September 2010  Achtamar and Lake of Van Sonata get rare Turkish performances from world-renowned pianist Şahan Arzruni

During 1946-47 Hovhaness penned two short piano works, Lake of Van Sonata and Achtamar, named for Lake Van and its small island of Akdamar. The lake is in modern-day Turkey but was formerly in Armenia. These two works have been programmed together many a time, but will now be performed near the exact spots commemorated in their titles for a concert taking place September 18th in Van province, on the eve of a liturgical ceremony being held in Akdamar Island's 10th century Church of the Holy Cross. Rather appropriately, the brainchild of this auspicious concert is world-renowned Armenian piano virtuoso Sahan Arzruni, for it was his meticulously nuanced playing on the 1987 Hovhaness disc Visionary Landscapes that established him as the present-day's foremost interpreter of the composer's piano works.

A Juilliard School of Music graduate who went on to pursue doctoral studies, Arzruni is known to millions through many television broadcasts and having played the straight man in comedian Victor Borge's musical shows. Arzruni will perform at Van's Yüzüncü Yil University, where in addition to the two Hovhaness works, he will interpret songs from Turkish composers Ferid Anlar, Yüksel Koptagel and Adnan Saygun, and Armenian composers Komitas Vardapet and Srvantsdyans. Baritone Kevork Tavityan and violinist Sevil Ulucan will join Arzruni for some of the pieces. Additionally a musical film titled Akdamar, produced by Arzruni, will feature.

Alan Hovhaness and Sahan Arzruni

Left: Sahan Arzruni joined by Alan Hovhaness in July 1986, to record Child in the Garden, which featured on Arzruni's widely acclaimed all-Hovhaness disc entitled Visionary Landscapes. Arzruni's "marvelously sensitive performances" were hailed by Fanfare magazine.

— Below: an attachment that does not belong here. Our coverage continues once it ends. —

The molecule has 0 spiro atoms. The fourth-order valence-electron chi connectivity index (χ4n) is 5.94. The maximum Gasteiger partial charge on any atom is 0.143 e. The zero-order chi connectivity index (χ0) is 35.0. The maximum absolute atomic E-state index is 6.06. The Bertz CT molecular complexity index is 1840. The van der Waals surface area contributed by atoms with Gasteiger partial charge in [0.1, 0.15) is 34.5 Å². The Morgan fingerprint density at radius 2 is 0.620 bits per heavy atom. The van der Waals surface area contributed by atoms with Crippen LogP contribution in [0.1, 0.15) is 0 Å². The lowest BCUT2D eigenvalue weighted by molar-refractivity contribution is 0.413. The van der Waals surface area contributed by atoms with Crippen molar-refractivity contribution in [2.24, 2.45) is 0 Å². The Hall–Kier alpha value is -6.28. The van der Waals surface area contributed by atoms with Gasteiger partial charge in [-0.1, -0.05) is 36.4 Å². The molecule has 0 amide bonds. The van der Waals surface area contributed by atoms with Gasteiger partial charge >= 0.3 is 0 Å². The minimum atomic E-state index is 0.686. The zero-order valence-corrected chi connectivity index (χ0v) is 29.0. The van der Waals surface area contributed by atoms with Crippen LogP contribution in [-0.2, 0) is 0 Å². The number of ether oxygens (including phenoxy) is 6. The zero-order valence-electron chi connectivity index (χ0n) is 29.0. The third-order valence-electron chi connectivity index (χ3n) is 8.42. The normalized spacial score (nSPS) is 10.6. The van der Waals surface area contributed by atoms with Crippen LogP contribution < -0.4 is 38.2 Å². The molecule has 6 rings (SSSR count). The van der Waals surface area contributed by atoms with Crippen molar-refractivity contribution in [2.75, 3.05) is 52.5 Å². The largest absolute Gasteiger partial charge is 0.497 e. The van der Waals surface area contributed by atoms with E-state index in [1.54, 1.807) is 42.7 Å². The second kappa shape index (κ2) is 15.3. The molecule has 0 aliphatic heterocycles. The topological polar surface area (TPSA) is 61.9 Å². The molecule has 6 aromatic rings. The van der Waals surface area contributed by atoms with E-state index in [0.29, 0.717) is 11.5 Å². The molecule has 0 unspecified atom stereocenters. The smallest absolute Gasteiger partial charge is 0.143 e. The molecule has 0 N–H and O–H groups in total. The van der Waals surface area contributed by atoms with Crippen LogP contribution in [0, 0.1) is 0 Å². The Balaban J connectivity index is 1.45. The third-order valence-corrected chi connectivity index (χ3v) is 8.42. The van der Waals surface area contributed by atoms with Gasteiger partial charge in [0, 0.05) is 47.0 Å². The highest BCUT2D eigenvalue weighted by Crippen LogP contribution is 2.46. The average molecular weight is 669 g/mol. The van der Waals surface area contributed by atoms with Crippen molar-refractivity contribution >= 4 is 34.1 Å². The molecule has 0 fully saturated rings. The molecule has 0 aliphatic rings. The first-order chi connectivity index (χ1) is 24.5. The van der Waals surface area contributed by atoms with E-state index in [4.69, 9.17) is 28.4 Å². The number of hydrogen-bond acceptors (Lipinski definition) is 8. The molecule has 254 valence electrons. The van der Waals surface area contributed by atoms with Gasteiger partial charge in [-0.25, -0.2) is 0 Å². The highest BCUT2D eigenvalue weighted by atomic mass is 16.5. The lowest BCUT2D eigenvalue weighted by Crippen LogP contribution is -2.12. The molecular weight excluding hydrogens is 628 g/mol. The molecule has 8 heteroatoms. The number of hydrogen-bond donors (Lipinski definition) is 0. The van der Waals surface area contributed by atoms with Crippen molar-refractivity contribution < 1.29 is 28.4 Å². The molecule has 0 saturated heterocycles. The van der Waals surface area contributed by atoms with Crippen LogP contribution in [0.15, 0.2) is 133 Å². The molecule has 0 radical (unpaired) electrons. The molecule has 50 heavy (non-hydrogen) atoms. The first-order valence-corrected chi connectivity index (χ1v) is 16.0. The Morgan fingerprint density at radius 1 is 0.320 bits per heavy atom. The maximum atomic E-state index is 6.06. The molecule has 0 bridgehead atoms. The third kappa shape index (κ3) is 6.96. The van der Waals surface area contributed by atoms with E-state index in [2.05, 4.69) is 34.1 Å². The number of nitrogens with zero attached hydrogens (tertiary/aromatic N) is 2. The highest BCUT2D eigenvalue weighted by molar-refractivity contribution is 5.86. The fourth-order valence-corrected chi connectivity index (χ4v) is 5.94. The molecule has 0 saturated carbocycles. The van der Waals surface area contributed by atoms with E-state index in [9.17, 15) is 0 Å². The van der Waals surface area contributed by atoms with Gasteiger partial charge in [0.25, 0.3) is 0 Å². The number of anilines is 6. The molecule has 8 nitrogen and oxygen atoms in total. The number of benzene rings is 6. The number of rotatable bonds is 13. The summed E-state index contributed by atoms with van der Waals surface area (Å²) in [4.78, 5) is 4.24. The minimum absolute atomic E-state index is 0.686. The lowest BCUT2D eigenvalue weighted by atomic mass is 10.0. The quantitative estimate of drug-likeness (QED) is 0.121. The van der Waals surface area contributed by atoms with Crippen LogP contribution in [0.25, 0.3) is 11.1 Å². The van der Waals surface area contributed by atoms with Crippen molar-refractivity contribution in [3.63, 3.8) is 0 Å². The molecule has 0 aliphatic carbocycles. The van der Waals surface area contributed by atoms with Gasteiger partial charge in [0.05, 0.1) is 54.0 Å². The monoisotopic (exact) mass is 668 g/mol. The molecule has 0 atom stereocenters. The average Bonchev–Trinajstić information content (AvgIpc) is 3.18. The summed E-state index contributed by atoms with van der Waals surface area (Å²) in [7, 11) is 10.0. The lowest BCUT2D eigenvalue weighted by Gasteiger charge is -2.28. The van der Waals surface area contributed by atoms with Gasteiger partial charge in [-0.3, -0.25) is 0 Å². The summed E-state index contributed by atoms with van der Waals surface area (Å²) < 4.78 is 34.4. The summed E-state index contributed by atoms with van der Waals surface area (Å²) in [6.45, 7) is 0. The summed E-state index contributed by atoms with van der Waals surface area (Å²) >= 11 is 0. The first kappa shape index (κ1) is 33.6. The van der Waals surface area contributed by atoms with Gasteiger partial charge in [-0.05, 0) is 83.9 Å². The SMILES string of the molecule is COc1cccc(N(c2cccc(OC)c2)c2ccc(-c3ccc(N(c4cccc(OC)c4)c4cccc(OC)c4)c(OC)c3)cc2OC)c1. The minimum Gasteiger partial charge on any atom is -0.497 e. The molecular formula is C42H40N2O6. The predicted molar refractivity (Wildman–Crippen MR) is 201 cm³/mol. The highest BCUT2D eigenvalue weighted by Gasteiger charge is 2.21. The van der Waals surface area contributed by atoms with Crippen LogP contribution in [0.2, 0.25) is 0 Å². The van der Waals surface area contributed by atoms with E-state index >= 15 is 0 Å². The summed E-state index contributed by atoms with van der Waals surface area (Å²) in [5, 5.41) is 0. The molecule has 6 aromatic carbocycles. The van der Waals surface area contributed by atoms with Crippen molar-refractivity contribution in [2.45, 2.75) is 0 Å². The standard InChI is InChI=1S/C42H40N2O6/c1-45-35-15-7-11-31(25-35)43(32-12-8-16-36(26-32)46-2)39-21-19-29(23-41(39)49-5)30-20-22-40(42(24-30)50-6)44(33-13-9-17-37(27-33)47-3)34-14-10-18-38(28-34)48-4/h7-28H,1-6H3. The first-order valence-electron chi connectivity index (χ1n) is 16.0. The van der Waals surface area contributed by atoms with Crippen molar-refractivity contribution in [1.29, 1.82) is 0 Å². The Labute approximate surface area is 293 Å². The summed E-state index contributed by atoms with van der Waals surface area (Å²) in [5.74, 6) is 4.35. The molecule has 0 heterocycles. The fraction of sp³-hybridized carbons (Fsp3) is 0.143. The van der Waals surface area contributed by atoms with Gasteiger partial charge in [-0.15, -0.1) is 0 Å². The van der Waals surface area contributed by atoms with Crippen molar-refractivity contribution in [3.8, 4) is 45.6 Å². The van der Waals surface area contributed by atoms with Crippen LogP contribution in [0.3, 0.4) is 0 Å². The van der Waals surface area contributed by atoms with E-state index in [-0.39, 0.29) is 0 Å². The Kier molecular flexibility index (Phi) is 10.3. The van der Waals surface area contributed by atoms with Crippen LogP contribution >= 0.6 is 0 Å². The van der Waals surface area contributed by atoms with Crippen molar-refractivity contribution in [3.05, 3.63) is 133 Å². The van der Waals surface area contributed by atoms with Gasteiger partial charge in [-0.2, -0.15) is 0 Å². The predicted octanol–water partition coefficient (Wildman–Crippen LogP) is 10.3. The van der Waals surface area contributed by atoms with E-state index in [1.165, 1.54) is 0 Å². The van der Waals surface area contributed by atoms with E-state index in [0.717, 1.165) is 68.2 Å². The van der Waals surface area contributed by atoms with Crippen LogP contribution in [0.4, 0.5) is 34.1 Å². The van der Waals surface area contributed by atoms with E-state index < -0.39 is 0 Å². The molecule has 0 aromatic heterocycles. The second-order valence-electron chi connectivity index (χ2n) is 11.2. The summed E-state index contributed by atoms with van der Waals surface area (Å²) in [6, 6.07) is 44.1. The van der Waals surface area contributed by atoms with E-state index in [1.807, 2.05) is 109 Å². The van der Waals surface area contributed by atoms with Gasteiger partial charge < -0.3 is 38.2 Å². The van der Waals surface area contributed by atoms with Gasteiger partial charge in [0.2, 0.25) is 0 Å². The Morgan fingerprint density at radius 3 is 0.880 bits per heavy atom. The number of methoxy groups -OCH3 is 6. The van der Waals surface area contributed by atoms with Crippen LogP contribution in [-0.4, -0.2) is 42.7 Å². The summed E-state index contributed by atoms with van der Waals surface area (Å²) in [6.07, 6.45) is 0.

Arzruni's recorded legacy of Hovhaness's piano music ranks with that of another Armenian American pianist, Maro Ajemian, who performed and recorded dozens of Hovhaness works in the 1940s and 50s. They also both contributed, along with Hovhaness himself, to a two-disc centennial tribute for Komitas Vardapet. Arzruni later recorded a three-disc anthology of Armenian piano music, which included Hovhaness works. But Arzruni's most celebrated achievement in relation to Hovhaness is his Visionary Landscapes disc which included several of the composer's early Armenian-hued piano works. These insightful performances naturally benefited greatly from Arzruni's pedagogical research and deep understanding of the musical roots of his Armenian heritage, and as such may be considered definitive Hovhaness recordings.

The Van concert will open with Achtamar and conclude with Lake of Van Sonata. Speaking to New York's Zaman, Arzruni described this as a "symbolic statement, if you will". As a musician he does not see himself having any business partaking in the politics of ongoing Armenian/Turkish tensions, but believes that music can help to "take baby steps towards the goal [of reconciliation]". There is a parallel here with the non-partisan stance of Alan Hovhaness himself. Upon accepting a commission of music for a film promoting tourism in Turkey, the composer's calm response to angry protests from an Armenian New York reporter was "I am simply a musician".

Arzruni's championing of Hovhaness will continue into next year. With 2011 being the composer's birth centenary, the virtuoso pianist is already in demand for "a number of engagements to celebrate the occasion".

At the beginning of the filmed radio interview below, Arzruni explains his choices of Hovhaness and other works for the September 18th concert. The interview later touches on the significance of these performances in Van Province (given the tensions between Armenia and Turkey), thus explaining why historically very little Hovhaness has been performed in Turkey.

Relevant Links
Şahan Arzruni

Visionary Landscapes
at iTunes

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